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Obama wins backing for Syria strike from key Congress figures
September 4, 2013, 9:01 am
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President Barack Obama won the backing of key figures in the U.S. Congress, including Republicans, in his call for limited U.S. strikes on Syria to punish President Bashar al-Assad for his suspected use of chemical weapons against civilians.

Speaking after the United Nations said two million Syrians had fled a conflict that posed the greatest threat to world peace since the Vietnam war, Obama said the United States also has a broader plan to help rebels defeat Assad's forces.

In remarks that appeared to question the legality of U.S. plans to strike Syria without U.N. backing, Secretary-General Ban Ki-moon said the use of force is only legal when it is in self-defence or with Security Councilauthorization.

If U.N. inspectors confirm the use of chemical weapons in Syria, the Security Council, which has been deadlocked on the 2-1/2-year Syrian civil war, should overcome its differences and take action, Ban said.

Having startled friends and foes alike by delaying a punitive attack on Assad until Congress reconvenes and agrees, Obama met congressional leaders at the White House to urge a prompt decision and assure them it did not mean another long war like Iraq or Afghanistan.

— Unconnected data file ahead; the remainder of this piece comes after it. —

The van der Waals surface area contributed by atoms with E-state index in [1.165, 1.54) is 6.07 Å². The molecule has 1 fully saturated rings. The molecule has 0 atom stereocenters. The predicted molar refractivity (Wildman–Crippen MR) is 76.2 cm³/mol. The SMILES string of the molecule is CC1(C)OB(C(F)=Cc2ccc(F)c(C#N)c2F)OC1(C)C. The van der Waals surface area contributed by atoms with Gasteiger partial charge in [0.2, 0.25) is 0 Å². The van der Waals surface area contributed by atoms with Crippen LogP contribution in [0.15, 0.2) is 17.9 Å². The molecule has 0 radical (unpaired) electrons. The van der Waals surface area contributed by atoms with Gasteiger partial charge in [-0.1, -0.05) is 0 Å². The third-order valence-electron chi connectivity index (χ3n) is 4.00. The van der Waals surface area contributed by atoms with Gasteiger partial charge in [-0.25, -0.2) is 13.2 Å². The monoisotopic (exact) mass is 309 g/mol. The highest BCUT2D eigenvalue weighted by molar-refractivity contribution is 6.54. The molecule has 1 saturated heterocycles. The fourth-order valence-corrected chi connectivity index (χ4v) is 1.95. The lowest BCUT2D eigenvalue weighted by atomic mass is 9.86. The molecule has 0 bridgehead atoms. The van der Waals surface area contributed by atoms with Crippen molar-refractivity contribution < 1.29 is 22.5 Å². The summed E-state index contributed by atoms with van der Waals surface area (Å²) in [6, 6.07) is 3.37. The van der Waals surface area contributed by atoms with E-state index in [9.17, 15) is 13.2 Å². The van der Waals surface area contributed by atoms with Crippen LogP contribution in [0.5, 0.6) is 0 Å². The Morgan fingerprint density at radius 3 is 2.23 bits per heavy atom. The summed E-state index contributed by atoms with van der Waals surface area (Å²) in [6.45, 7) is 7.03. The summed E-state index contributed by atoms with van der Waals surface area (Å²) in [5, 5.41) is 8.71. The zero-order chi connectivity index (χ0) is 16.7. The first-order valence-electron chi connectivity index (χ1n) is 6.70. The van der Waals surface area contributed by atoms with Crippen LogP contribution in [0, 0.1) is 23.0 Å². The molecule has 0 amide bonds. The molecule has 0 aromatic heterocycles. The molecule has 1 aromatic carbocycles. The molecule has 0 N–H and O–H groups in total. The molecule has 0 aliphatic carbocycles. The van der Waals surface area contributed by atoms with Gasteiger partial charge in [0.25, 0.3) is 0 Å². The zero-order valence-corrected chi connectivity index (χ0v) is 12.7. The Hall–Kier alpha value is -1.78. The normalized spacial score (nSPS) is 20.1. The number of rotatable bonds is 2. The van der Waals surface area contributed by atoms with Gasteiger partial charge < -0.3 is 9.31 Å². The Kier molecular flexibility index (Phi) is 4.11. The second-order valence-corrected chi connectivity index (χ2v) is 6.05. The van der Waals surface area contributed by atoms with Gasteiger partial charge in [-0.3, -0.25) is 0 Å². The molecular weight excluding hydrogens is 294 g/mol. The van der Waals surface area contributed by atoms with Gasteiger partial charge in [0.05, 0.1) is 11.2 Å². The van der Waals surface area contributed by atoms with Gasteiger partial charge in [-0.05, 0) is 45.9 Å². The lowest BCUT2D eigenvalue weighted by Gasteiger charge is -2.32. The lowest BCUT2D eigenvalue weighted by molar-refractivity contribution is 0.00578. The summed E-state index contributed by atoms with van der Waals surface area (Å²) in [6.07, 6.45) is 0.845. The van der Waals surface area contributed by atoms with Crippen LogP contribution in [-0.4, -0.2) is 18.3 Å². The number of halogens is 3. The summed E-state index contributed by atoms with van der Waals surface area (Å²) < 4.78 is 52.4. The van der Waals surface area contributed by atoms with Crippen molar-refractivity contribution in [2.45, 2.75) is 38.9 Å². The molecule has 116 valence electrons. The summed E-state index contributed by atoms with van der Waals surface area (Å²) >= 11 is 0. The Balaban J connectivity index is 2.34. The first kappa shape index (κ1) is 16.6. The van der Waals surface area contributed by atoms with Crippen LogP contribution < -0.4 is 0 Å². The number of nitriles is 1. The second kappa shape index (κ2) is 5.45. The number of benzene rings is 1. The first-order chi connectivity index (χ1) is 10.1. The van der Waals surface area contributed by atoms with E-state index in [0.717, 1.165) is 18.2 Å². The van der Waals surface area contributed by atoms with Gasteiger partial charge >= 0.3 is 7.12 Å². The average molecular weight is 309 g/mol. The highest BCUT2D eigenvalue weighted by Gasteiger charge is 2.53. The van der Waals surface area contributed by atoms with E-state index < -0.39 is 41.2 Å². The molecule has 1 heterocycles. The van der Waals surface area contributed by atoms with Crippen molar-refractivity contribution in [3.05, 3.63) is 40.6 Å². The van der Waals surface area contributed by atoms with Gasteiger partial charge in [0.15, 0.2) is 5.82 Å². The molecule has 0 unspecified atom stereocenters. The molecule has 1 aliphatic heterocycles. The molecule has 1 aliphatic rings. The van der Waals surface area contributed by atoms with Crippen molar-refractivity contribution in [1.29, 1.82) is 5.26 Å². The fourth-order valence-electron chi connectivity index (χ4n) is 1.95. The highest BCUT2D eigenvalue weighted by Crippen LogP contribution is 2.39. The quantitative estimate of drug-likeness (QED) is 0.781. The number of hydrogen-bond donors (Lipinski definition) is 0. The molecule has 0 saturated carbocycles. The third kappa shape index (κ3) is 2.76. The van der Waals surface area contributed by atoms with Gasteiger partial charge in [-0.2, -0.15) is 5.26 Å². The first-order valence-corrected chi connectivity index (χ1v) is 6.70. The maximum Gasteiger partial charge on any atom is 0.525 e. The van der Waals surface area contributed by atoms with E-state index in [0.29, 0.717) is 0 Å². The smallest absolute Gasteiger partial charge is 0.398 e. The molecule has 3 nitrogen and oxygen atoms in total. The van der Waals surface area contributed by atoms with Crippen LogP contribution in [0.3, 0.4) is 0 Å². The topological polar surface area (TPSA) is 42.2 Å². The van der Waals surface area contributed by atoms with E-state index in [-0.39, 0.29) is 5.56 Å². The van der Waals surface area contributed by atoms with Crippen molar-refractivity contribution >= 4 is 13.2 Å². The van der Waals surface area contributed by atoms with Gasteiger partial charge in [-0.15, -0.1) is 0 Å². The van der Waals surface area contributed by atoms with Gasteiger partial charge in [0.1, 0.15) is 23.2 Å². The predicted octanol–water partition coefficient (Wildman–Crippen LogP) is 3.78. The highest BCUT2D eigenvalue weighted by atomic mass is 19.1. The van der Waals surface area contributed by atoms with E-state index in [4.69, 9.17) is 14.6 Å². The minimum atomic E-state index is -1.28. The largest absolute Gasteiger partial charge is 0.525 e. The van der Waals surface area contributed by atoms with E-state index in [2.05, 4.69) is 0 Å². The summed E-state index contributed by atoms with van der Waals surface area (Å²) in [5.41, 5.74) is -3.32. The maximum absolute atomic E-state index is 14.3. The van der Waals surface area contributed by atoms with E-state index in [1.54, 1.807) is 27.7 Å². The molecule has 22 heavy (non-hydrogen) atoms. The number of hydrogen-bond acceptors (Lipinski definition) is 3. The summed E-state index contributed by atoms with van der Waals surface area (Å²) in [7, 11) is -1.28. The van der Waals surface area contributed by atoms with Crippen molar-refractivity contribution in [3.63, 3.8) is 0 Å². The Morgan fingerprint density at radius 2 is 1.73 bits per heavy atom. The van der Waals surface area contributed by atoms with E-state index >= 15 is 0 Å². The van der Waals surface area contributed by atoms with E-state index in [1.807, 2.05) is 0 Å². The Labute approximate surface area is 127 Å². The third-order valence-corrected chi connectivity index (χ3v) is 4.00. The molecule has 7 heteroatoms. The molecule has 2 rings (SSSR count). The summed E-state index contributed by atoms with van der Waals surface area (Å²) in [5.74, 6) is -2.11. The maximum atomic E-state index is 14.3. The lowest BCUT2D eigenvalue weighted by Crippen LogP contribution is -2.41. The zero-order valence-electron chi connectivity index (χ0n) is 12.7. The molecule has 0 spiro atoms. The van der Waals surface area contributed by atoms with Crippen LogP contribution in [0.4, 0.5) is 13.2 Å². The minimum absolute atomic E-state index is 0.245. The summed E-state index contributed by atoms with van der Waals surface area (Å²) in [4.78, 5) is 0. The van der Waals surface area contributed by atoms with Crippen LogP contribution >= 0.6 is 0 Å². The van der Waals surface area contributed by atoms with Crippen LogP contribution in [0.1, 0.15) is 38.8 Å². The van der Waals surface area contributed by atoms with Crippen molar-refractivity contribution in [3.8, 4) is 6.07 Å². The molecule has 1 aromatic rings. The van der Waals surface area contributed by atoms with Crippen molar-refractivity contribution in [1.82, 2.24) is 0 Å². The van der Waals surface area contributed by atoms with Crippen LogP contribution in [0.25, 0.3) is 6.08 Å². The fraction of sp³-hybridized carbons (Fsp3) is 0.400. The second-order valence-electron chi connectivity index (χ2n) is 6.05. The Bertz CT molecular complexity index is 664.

John Boehner, the Republican speaker of the U.S. House of Representatives, and House Majority Leader Eric Cantor both pledged their support for military action after the meeting.

Votes are expected to be held in the Senate and House next week, with the Republican-led House presenting the tougher challenge for Obama.

The House leadership has indicated the votes will be "conscience votes," meaning they will not seek to influence members' votes on party lines. All the same, it would have been a blow to Obama if he had not secured the backing of the top two Republicans.

"I believe that my colleagues should support this call for action," Boehner told reporters.

The president said strikes aimed at punishing the use of chemical weapons would hurt Assad's forces while other U.S. action would bolster his opponents - though the White House has insisted it is not seeking "regime change."

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